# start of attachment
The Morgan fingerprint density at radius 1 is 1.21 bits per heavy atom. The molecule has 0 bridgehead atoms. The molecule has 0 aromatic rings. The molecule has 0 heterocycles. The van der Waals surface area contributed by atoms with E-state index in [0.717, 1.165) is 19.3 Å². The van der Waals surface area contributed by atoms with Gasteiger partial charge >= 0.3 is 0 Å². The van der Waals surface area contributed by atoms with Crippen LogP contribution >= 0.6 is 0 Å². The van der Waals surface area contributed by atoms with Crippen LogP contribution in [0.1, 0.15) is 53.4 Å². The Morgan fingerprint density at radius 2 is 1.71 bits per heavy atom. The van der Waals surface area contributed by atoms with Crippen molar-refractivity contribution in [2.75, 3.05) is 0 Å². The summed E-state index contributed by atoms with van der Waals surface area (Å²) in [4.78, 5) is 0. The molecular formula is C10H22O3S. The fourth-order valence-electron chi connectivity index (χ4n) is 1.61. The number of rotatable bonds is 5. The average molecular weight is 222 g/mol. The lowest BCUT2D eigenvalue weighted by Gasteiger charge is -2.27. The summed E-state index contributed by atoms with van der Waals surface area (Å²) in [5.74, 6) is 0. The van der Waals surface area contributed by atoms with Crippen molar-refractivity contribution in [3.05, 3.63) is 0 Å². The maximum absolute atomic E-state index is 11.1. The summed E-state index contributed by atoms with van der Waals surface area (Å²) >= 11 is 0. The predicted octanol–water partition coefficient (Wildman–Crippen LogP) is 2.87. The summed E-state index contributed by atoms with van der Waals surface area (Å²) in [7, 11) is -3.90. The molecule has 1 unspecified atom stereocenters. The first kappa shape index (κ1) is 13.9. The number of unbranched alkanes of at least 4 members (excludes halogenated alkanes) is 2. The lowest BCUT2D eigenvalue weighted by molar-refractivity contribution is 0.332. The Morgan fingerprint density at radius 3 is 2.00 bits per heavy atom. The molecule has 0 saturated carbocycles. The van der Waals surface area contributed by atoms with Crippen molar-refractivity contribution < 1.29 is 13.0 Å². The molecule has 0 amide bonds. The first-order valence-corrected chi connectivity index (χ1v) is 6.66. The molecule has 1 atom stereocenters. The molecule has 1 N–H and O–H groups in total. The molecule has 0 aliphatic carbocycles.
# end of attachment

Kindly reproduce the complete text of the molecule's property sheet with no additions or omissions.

The Morgan fingerprint density at radius 1 is 1.21 bits per heavy atom. The molecule has 0 bridgehead atoms. The molecule has 0 aromatic rings. The molecule has 0 heterocycles. The van der Waals surface area contributed by atoms with E-state index in [0.717, 1.165) is 19.3 Å². The van der Waals surface area contributed by atoms with Gasteiger partial charge >= 0.3 is 0 Å². The van der Waals surface area contributed by atoms with Crippen LogP contribution >= 0.6 is 0 Å². The van der Waals surface area contributed by atoms with Crippen LogP contribution in [0.1, 0.15) is 53.4 Å². The Morgan fingerprint density at radius 2 is 1.71 bits per heavy atom. The van der Waals surface area contributed by atoms with Crippen molar-refractivity contribution in [2.75, 3.05) is 0 Å². The summed E-state index contributed by atoms with van der Waals surface area (Å²) in [4.78, 5) is 0. The molecular formula is C10H22O3S. The fourth-order valence-electron chi connectivity index (χ4n) is 1.61. The number of rotatable bonds is 5. The average molecular weight is 222 g/mol. The lowest BCUT2D eigenvalue weighted by Gasteiger charge is -2.27. The summed E-state index contributed by atoms with van der Waals surface area (Å²) in [5.74, 6) is 0. The van der Waals surface area contributed by atoms with Crippen molar-refractivity contribution in [3.05, 3.63) is 0 Å². The maximum absolute atomic E-state index is 11.1. The summed E-state index contributed by atoms with van der Waals surface area (Å²) >= 11 is 0. The predicted octanol–water partition coefficient (Wildman–Crippen LogP) is 2.87. The summed E-state index contributed by atoms with van der Waals surface area (Å²) in [7, 11) is -3.90. The molecule has 1 unspecified atom stereocenters. The first kappa shape index (κ1) is 13.9. The number of unbranched alkanes of at least 4 members (excludes halogenated alkanes) is 2. The lowest BCUT2D eigenvalue weighted by molar-refractivity contribution is 0.332. The Morgan fingerprint density at radius 3 is 2.00 bits per heavy atom. The molecule has 0 saturated carbocycles. The van der Waals surface area contributed by atoms with Crippen molar-refractivity contribution < 1.29 is 13.0 Å². The molecule has 0 amide bonds. The first-order valence-corrected chi connectivity index (χ1v) is 6.66. The molecule has 1 atom stereocenters. The molecule has 1 N–H and O–H groups in total. The molecule has 0 aliphatic carbocycles.